Human-caused climate change made the recent record July heatwave in the United Kingdom 10 times more likely, a study released by the World Weather Attribution on Friday has found.
Studying the heatwave in the UK and the rest of Europe, scientists have found that this is a “conservative estimate’’ and that extreme temperatures have risen more than climate models have simulated.
Twenty-one scientists from South Africa, Germany, France, the Netherlands, Switzerland, New Zealand, Denmark, the US and the UK collaborated as part of the WWA network to assess to what extent human-induced climate change altered the likelihood and intensity of the heatwave.
On July 15, the UK Met Office issued, for the first time, an extreme-heat warning. In the following days, many weather stations across the country recorded their highest-ever temperatures, in many cases breaking previous records by three and four degrees Celsius. On July 19, Coningsby in Lincolnshire set a national record, with the temperature reaching 40.3°C, 1.6°C warmer than the previous record and 3.6°C hotter than the record that had stood until 1990.
The WWA study says that while exact data is not immediately available, there have been estimates of “hundreds of heat-related deaths’’. “Across the world, climate change has made heatwaves more common, longer and hotter,’’ said the study.
To quantify the effect of climate change on the high temperatures in the UK, scientists analysed weather data and computer simulations to compare the climate as it is today, after about 1.2°C of global warming since the late 1800s, with the climate of the past, and found the recent heatwave would have been 4 degrees cooler at pre-industrial levels (if the global temperature was 1.2 degrees less).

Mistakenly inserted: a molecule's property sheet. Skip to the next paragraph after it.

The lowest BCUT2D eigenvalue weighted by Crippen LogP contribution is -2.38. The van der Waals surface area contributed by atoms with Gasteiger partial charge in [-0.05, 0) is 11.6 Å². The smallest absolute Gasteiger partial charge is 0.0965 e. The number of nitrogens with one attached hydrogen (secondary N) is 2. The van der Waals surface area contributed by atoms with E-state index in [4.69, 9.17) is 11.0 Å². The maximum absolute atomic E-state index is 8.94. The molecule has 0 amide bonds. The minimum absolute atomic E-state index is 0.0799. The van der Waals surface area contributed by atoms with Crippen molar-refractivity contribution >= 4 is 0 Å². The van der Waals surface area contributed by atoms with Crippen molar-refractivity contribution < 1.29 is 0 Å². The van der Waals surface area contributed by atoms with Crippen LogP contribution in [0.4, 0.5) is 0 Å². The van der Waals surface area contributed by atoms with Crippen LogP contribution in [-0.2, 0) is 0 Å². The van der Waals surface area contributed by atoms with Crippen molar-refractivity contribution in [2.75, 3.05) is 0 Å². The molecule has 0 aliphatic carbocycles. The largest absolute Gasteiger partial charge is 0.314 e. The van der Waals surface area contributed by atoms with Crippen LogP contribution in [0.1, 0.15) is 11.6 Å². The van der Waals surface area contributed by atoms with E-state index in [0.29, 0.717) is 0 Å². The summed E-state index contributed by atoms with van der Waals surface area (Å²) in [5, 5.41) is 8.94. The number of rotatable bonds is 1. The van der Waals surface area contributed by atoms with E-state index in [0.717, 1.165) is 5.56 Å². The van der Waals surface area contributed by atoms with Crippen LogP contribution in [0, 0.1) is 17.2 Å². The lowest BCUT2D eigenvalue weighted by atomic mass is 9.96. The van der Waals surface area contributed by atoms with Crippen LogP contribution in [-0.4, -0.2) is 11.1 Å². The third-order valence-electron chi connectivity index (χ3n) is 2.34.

The WWA has also estimated that greenhouse gas emissions increased temperatures in this heatwave by two degrees Celsius. “In Europe and other parts of the world we are seeing more and more record-breaking heatwaves causing extreme temperatures that have become hotter faster than in most climate models. It’s a worrying finding that suggests that if carbon emissions are not rapidly cut, the consequences of climate change on extreme heat in Europe, which already is extremely deadly, could be even worse than we previously thought.” Friederike Otto, a senior lecturer in climate science at the Grantham Institute for Climate Change of Imperial College London.
“These lines of evidence mean that globally, as a direct result of climate change, previously very rare heat is now just unusual. While, in some cases, events now considered ‘extreme’ reach temperatures that were formerly all but impossible. Long-term changes in heatwaves are influenced not only by globally well-mixed greenhouse gases but also by more localised influences, including aerosol trends, land use changes, vegetation and soil moisture changes, irrigation, and urbanisation effects,’’ said the study.